RoHS isn’t the most common acronym emerging from the lips of the everyday guitarist, but it’s more than likely to establish itself as a swear word over the coming months.
…It will become increasingly difficult for UK guitar stores to source boutique pedals & amps unless the overseas manufacturers toe the line with EU guidelines…
RoHS (pronounced “Rose”) stands for the “Restriction of Hazardous Substances”, an initiative implemented by the European Union in 2006.
In layman’s terms, it means the restriction of the use of six materials in the manufacture of various types of electrical equipment. These substances include:
Being brutally honest, I can’t even read the last 3 substances on the list above, let alone understand what they are and how they’re used in the manufacturing of electrical goods! A Google search later, it seems these substances are potentially life threatening. Having said that, have you ever Googled when you have a headache? Don’t – Google will convince you that you have less than 24 hours to live.
Allegedly, UK businesses were given a 4-year window to rectify any practices in manufacturing or selling goods that conflicted with RoHS compliance. As 2011 looms upon us, the process of scrutinising numerous UK businesses has begun, with the EU/British Government clamping down extremely hard on manufacturers and retailers who do not comply accordingly with RoHS compliance; this involves hefty fines (£1000’s) and in some cases, prison sentences.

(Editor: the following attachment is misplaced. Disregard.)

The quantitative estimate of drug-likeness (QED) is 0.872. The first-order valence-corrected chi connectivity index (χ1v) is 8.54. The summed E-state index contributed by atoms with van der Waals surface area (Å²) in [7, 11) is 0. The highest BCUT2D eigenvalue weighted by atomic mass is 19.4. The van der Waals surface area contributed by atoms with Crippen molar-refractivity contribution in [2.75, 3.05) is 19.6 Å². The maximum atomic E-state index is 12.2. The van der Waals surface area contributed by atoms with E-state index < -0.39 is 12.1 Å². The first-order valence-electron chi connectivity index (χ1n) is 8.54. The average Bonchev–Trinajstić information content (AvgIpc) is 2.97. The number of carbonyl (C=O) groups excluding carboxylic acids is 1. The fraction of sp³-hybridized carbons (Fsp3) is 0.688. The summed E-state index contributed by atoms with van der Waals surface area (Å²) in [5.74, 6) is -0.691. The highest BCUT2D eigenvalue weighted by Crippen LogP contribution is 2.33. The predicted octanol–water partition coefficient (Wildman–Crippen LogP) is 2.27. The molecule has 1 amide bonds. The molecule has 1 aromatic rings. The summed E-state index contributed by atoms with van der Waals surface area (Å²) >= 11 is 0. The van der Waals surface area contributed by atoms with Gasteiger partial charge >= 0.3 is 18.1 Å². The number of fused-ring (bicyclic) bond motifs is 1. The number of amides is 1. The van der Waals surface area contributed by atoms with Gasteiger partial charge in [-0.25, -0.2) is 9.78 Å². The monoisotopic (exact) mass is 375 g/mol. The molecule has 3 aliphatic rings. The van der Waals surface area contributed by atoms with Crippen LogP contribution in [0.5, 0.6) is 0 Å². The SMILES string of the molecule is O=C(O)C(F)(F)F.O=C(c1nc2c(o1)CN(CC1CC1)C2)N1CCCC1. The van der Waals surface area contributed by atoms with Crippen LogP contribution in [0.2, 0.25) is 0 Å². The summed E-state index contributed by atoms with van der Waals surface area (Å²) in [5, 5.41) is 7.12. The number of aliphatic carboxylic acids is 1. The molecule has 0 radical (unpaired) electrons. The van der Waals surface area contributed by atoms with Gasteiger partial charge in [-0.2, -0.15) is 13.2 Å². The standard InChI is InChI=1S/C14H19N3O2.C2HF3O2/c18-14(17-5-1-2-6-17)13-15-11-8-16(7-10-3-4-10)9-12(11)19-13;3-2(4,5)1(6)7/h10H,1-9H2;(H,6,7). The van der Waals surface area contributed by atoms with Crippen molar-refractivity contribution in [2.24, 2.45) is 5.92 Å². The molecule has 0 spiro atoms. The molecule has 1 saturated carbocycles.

Are you a fan of using boutique pedals? Do you collect or trade vintage guitars and amplifiers?
If you can answer “yes” to either of these questions, it’s more than likely you’re going to be very disappointed and frustrated over the coming months.
The boutique and vintage guitar market (especially boutique products manufactured in the USA), potentially utilise the use of materials restricted by RoHS compliance; with various paints, PCB’s, solder joints, batteries & metal components all containing elements that are frowned upon by the EU.
It will become increasingly difficult for UK guitar stores to source boutique pedals & amps unless the overseas manufacturers toe the line with EU guidelines.
This leaves me pondering;
I really don’t know the answers to these questions. However, UK based stores such as Vintage & Rare Guitars who specialise in selling boutique effects pedals, amplifiers and vintage guitars (most of which I would presume are sourced from the USA and overseas) are going to face very challenging times as the EU enforce RoHS compliance.
It’s going to be interesting to see how international manufacturers address the frustrations felt by UK/EU businesses and how retail outlets such as Vintage & Rare can evolve with the changing times.
As a guitarist, I’m left feeling slightly raw by the EU legislation; I love walking into stores such as Vintage & Rare, viewing the amazing collection of items for sale. It’ll be a shame if legislation hampers our love of all things vintage and boutique. After all, I’m not too familiar with many reports covering the Rock ‘n Roll deaths of guitarists who spent their evening repeatedly licking the lead-based solder joints of their favourite boutique pedal.
What are your thoughts on RoHS compliance and the impact it’s going to have on the UK guitar market? Please add your comments below.